Big Eyes isn’t the first time Tim Burton has tackled a ‘Based On True Events’ biography. There was of course his wonderfully entertaining Ed Wood but that film always had a certain Burton-esque quirk inherently ingrained in it. Big Eyes, at least at first glance, would seem to be something of a move away from his normal skewed look at the world but as is his want Burton is able to turn any story to his unique sensibilities. The results, while mixed, do lend themselves to a film that feels as if Burton is exorcising a few ghosts of his own artistic career.
Fleeing her husband, Margret (Amy Adams) arrives in San Francisco and draws the attention of Walter Keane (Christoph Waltz) with her Big Eye paintings. When the paintings become increasingly popular Walter sees an opportunity to make a fortune. But claiming female artists aren’t taken seriously he convinces the world, with Margaret’s reluctant support, that he is in fact the artist. As gossip columnist Dick Nolan (Danny Huston) helps boost Walter’s profile so Margaret’s life and artistic integrity comes under strain while Walter’s ego goes unchecked.
Like the paintings at the centre of the film Big Eyes often struggles to settle into one thing. At first it’s a story of hope, Margaret fleeing her old life and starting a new one but it rapidly descends into a more serious and often compelling drama. The problem is Burton is unable to let his more cartoonish side go. Here is a story that sees a man dominating a woman to such a degree she begins to doubt her own identity.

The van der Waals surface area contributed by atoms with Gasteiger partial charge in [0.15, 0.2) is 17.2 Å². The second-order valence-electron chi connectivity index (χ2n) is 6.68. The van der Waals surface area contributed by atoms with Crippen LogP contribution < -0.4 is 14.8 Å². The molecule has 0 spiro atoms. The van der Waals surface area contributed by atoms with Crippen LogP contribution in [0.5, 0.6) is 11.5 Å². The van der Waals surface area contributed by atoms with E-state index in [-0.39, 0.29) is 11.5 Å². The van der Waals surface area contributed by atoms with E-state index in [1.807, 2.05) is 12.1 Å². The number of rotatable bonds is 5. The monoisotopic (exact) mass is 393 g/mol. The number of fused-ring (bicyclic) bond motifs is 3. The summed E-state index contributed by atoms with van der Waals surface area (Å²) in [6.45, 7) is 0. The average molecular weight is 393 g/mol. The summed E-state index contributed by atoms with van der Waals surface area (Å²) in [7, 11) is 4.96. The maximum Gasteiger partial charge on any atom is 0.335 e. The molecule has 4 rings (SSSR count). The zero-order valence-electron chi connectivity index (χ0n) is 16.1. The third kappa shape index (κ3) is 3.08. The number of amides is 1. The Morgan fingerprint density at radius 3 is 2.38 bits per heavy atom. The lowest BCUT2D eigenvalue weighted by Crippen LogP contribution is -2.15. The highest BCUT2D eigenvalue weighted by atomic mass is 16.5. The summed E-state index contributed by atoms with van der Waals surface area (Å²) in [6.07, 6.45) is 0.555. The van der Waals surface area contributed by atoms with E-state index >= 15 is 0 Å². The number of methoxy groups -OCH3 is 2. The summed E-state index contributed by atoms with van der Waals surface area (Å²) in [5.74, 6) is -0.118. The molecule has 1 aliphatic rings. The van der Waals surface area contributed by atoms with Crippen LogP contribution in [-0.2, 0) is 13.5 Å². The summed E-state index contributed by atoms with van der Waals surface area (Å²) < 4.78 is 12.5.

Walter is, certainly in Waltz’s hands, a cad, a fraud but done with such over-the-top exuberance it’s hard to really hate him the way we’re supposed to. The film never questions Keane’s real life claims that he was the true artist, which is fine but to then make him quite so entertaining feels like a misstep. One of the film’s highlights is the climatic court case in which Walter chooses to represent himself, at one point running from the witness box to bench to question himself as to the authenticity of Margaret’s claims against him. It’s funny, as is the intent, but not twenty minutes earlier we’ve witnessed this man throwing lit matches at his wife and stepdaughter. The effect is often jarring.
But within the tonal misgivings there is a sense of Burton trying to express himself through Margaret’s plight. That on some level people either don’t get the art and when they do they consume in such volumes it loses any real value. It’s the difference between a Frankenweenie and an Alice In Wonderland. The Big Eyes paintings capture the struggle of the artist between commerce and expression. At one point it is stated that “Walter Keane was not a subtle man, but subtle doesn’t sell”. This seems an apt way of summing up Burton’s work.
Like Margaret, Burton sees the world differently to the rest of us and it is here, although only fleetingly, that Big Eyes works. It captures an isolated soul desperately trying to express itself through unconventional means and in doing so creating something unique. This is in no small part thanks to Amy Adams’ captivating performance. She imbues Margaret with a wide-eyed innocence before slowly drawing a sense of proud frustration to the role.
Big Eyes, the film and the paintings, are something of an acquired taste, an interesting expression that always leaves you feeling like the world is not quite sitting on its axis right.